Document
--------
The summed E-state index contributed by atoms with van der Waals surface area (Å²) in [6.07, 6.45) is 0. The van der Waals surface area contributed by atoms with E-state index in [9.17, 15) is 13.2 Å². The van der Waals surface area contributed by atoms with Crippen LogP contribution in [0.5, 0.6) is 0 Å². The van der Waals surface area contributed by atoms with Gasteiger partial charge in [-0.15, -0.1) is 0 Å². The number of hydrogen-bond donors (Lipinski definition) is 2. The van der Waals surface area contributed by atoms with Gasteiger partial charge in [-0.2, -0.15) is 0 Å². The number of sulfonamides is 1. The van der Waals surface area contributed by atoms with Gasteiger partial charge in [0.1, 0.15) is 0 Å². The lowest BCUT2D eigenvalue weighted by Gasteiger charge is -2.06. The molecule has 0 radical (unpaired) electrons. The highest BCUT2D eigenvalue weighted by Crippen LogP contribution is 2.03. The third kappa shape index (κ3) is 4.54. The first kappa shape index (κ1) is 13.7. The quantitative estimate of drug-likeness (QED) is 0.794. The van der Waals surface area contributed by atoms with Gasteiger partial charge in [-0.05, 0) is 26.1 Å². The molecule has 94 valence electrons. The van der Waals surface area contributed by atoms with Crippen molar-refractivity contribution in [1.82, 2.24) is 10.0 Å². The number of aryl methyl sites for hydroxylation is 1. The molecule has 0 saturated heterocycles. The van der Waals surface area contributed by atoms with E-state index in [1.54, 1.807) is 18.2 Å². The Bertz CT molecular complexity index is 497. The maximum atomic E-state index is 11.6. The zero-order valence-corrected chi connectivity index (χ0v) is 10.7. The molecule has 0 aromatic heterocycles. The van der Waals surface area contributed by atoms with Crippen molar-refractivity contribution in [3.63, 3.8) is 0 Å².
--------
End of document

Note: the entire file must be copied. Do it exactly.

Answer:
The summed E-state index contributed by atoms with van der Waals surface area (Å²) in [6.07, 6.45) is 0. The van der Waals surface area contributed by atoms with E-state index in [9.17, 15) is 13.2 Å². The van der Waals surface area contributed by atoms with Crippen LogP contribution in [0.5, 0.6) is 0 Å². The van der Waals surface area contributed by atoms with Gasteiger partial charge in [-0.15, -0.1) is 0 Å². The number of hydrogen-bond donors (Lipinski definition) is 2. The van der Waals surface area contributed by atoms with Gasteiger partial charge in [-0.2, -0.15) is 0 Å². The number of sulfonamides is 1. The van der Waals surface area contributed by atoms with Gasteiger partial charge in [0.1, 0.15) is 0 Å². The lowest BCUT2D eigenvalue weighted by Gasteiger charge is -2.06. The molecule has 0 radical (unpaired) electrons. The highest BCUT2D eigenvalue weighted by Crippen LogP contribution is 2.03. The third kappa shape index (κ3) is 4.54. The first kappa shape index (κ1) is 13.7. The quantitative estimate of drug-likeness (QED) is 0.794. The van der Waals surface area contributed by atoms with Gasteiger partial charge in [-0.05, 0) is 26.1 Å². The molecule has 94 valence electrons. The van der Waals surface area contributed by atoms with Crippen molar-refractivity contribution in [1.82, 2.24) is 10.0 Å². The number of aryl methyl sites for hydroxylation is 1. The molecule has 0 saturated heterocycles. The van der Waals surface area contributed by atoms with E-state index in [1.54, 1.807) is 18.2 Å². The Bertz CT molecular complexity index is 497. The maximum atomic E-state index is 11.6. The zero-order valence-corrected chi connectivity index (χ0v) is 10.7. The molecule has 0 aromatic heterocycles. The van der Waals surface area contributed by atoms with Crippen molar-refractivity contribution in [3.63, 3.8) is 0 Å².